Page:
Many of the weapons Al-Qaeda has used in defending itself against the “war-not-a-war” in Afghanistan are American-supplied and American made.
The first clue that the American led war on terrorism is not a war on terrorism at all, is the fact that the United States is ignoring the acts of terrorism by the Government of Israel against the Palestinians.
In fact, American politicians are openly urging Israel’s government to take an even more aggressive campaign against the Palestinians. More aggressive than Ariel Sharon, a fanatic who has set new standards for how far an extremist can go with his extremism.
The second clue is the debate now taking place in the United States about which country should be attacked next. The United States has established a bulkhead in Afghanistan, giving it enormous positioning power against its only other real international threat since the downfall of the Soviet Union, the Chinese. And with that achieved, it can look elsewhere for “war-not-a-war” opportunities.
Nearly every country being discussed as the “next target” in the “war-not-a-war” on terrorism, is an Arab or a Muslim country. Although you think they are planning to attack Iraq or maybe Yemen, the real target is the much wealthier nation of Saudi Arabia.
The United States won’t actually invade Saudi Arabia, but American politicians are relentless in their slander of Saudi Arabia, preparing the American people for the new justification that drastic measures may be needed to undermine the control the “Arabs” have over oil.
It is all right for the United States to squeeze profits from its multiple products shipped to foreign countries, but Saudi Arabia and other Arab oil producing countries are forbidden from maximizing the profits from their own, single resource, which is oil.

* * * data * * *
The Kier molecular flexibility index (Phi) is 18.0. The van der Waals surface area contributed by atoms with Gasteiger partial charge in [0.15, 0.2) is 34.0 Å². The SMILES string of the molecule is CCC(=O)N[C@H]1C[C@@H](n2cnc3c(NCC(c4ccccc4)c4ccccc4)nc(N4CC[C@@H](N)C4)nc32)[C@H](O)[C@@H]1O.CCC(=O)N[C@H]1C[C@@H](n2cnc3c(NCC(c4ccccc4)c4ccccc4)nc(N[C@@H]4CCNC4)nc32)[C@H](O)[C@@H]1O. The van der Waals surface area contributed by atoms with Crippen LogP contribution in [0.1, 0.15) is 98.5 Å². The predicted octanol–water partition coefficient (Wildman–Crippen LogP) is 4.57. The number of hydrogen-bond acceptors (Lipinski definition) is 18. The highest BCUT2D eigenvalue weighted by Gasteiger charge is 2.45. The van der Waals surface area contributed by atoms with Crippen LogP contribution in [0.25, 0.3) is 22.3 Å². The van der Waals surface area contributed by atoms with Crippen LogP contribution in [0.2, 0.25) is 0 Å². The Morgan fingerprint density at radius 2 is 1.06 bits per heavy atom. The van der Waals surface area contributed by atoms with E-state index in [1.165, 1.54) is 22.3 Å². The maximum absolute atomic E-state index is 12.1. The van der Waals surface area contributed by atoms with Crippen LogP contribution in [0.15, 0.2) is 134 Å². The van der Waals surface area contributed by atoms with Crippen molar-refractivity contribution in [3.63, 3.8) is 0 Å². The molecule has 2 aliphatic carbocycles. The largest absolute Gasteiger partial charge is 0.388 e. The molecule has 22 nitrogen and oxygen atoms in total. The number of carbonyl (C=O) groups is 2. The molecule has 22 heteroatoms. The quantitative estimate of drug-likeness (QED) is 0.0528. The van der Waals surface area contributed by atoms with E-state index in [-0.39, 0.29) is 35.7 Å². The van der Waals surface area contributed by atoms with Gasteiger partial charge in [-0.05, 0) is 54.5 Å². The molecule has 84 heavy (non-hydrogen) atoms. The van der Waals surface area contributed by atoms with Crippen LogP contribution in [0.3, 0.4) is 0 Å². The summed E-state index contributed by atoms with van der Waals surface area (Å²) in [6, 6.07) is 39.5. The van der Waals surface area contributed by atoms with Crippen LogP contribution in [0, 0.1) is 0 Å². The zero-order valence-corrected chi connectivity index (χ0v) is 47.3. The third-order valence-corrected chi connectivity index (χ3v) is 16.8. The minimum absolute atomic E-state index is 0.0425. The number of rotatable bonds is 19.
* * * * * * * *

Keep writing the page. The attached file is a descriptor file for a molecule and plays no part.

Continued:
In its unbridled arrogance and unprecedented hypocrisy, American government leaders are conveniently ignoring the fact that Saudi Arabia has served the interests of the United States more than it has served its own interests.
During the Cold War, the Saudi’s served to keep the Soviets from extending their communist influence into the Arab World.
And, Americans continue to berate the Saudis for the “high price of oil,” even though Americans pay less for their gasoline than nearly every other non-Arab country.
The “War on Terrorism” is not a war on terrorism at all.
Instead, it is a cleverly disguised war on the Arab World and its two most important pillars, Islam and the future of Palestine.
When this war is over, the Western leaders hope to find themselves dominating a New World Order that subjugates Arab countries while reigning in Islam, the world’s fastest growing religion.
Can the Arab World survive? Or, will it crumble under the pressures of the assault and their own weaknesses as a cohesive, national entity?
(Ray Hanania is a Palestinian American writer based in Chicago and a regular contributor to MMN. His columns are archived on the web at www.hanania.com)